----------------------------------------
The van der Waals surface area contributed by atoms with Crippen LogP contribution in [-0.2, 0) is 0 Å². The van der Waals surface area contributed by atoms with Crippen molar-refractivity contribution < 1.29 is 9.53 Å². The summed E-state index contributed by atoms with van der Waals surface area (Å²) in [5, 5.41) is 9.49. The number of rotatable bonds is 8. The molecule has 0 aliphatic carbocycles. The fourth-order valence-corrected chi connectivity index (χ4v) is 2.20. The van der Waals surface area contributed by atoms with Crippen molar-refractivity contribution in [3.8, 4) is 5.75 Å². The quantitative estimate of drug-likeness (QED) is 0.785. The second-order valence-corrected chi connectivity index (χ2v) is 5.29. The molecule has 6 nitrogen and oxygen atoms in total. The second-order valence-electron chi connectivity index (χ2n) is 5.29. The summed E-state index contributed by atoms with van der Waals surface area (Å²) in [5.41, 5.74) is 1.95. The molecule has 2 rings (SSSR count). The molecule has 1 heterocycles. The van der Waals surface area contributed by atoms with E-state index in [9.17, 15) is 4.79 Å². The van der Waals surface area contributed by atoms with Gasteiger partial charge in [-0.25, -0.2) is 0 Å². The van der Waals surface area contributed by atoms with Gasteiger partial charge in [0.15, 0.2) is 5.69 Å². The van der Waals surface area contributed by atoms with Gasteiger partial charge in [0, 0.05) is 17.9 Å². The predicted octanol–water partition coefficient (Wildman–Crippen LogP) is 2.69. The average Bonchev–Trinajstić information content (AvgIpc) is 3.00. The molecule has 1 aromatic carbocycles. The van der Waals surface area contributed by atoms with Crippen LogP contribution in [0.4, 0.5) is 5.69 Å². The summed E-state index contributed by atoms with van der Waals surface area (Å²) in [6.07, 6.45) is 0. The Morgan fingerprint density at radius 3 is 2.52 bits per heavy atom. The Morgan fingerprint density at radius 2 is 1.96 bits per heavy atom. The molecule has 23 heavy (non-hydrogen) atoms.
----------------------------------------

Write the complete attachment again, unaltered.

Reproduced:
The van der Waals surface area contributed by atoms with Crippen LogP contribution in [-0.2, 0) is 0 Å². The van der Waals surface area contributed by atoms with Crippen molar-refractivity contribution < 1.29 is 9.53 Å². The summed E-state index contributed by atoms with van der Waals surface area (Å²) in [5, 5.41) is 9.49. The number of rotatable bonds is 8. The molecule has 0 aliphatic carbocycles. The fourth-order valence-corrected chi connectivity index (χ4v) is 2.20. The van der Waals surface area contributed by atoms with Crippen molar-refractivity contribution in [3.8, 4) is 5.75 Å². The quantitative estimate of drug-likeness (QED) is 0.785. The second-order valence-corrected chi connectivity index (χ2v) is 5.29. The molecule has 6 nitrogen and oxygen atoms in total. The second-order valence-electron chi connectivity index (χ2n) is 5.29. The summed E-state index contributed by atoms with van der Waals surface area (Å²) in [5.41, 5.74) is 1.95. The molecule has 2 rings (SSSR count). The molecule has 1 heterocycles. The van der Waals surface area contributed by atoms with E-state index in [9.17, 15) is 4.79 Å². The van der Waals surface area contributed by atoms with Gasteiger partial charge in [-0.25, -0.2) is 0 Å². The van der Waals surface area contributed by atoms with Gasteiger partial charge in [0.15, 0.2) is 5.69 Å². The van der Waals surface area contributed by atoms with Gasteiger partial charge in [0, 0.05) is 17.9 Å². The predicted octanol–water partition coefficient (Wildman–Crippen LogP) is 2.69. The average Bonchev–Trinajstić information content (AvgIpc) is 3.00. The molecule has 1 aromatic carbocycles. The van der Waals surface area contributed by atoms with Crippen LogP contribution in [0.4, 0.5) is 5.69 Å². The summed E-state index contributed by atoms with van der Waals surface area (Å²) in [6.07, 6.45) is 0. The Morgan fingerprint density at radius 3 is 2.52 bits per heavy atom. The Morgan fingerprint density at radius 2 is 1.96 bits per heavy atom. The molecule has 23 heavy (non-hydrogen) atoms.